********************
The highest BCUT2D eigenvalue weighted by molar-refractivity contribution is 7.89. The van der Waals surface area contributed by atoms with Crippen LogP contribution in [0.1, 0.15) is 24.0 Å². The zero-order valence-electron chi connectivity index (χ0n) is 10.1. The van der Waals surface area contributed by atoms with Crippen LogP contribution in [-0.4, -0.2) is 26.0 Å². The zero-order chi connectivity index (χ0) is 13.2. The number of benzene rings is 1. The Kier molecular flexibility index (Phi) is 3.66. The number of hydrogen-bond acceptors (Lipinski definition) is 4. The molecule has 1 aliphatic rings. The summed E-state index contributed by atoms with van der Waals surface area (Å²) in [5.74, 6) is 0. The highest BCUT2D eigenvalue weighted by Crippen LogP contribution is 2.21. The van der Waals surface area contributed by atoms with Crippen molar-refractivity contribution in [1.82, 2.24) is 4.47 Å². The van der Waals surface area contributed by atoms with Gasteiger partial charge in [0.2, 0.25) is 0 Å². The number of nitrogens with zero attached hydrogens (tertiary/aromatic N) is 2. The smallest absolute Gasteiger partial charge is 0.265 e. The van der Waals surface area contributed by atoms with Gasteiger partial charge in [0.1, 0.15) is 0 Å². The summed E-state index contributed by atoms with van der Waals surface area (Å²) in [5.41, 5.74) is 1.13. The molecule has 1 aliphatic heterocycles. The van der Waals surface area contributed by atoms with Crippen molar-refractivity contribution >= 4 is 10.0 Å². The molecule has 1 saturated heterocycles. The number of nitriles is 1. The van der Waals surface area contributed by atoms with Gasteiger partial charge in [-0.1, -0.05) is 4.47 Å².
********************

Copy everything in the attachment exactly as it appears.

The highest BCUT2D eigenvalue weighted by molar-refractivity contribution is 7.89. The van der Waals surface area contributed by atoms with Crippen LogP contribution in [0.1, 0.15) is 24.0 Å². The zero-order valence-electron chi connectivity index (χ0n) is 10.1. The van der Waals surface area contributed by atoms with Crippen LogP contribution in [-0.4, -0.2) is 26.0 Å². The zero-order chi connectivity index (χ0) is 13.2. The number of benzene rings is 1. The Kier molecular flexibility index (Phi) is 3.66. The number of hydrogen-bond acceptors (Lipinski definition) is 4. The molecule has 1 aliphatic rings. The summed E-state index contributed by atoms with van der Waals surface area (Å²) in [5.74, 6) is 0. The highest BCUT2D eigenvalue weighted by Crippen LogP contribution is 2.21. The van der Waals surface area contributed by atoms with Crippen molar-refractivity contribution in [1.82, 2.24) is 4.47 Å². The van der Waals surface area contributed by atoms with Gasteiger partial charge in [0.2, 0.25) is 0 Å². The number of nitrogens with zero attached hydrogens (tertiary/aromatic N) is 2. The smallest absolute Gasteiger partial charge is 0.265 e. The van der Waals surface area contributed by atoms with Gasteiger partial charge in [0.1, 0.15) is 0 Å². The summed E-state index contributed by atoms with van der Waals surface area (Å²) in [5.41, 5.74) is 1.13. The molecule has 1 aliphatic heterocycles. The van der Waals surface area contributed by atoms with Crippen molar-refractivity contribution >= 4 is 10.0 Å². The molecule has 1 saturated heterocycles. The number of nitriles is 1. The van der Waals surface area contributed by atoms with Gasteiger partial charge in [-0.1, -0.05) is 4.47 Å².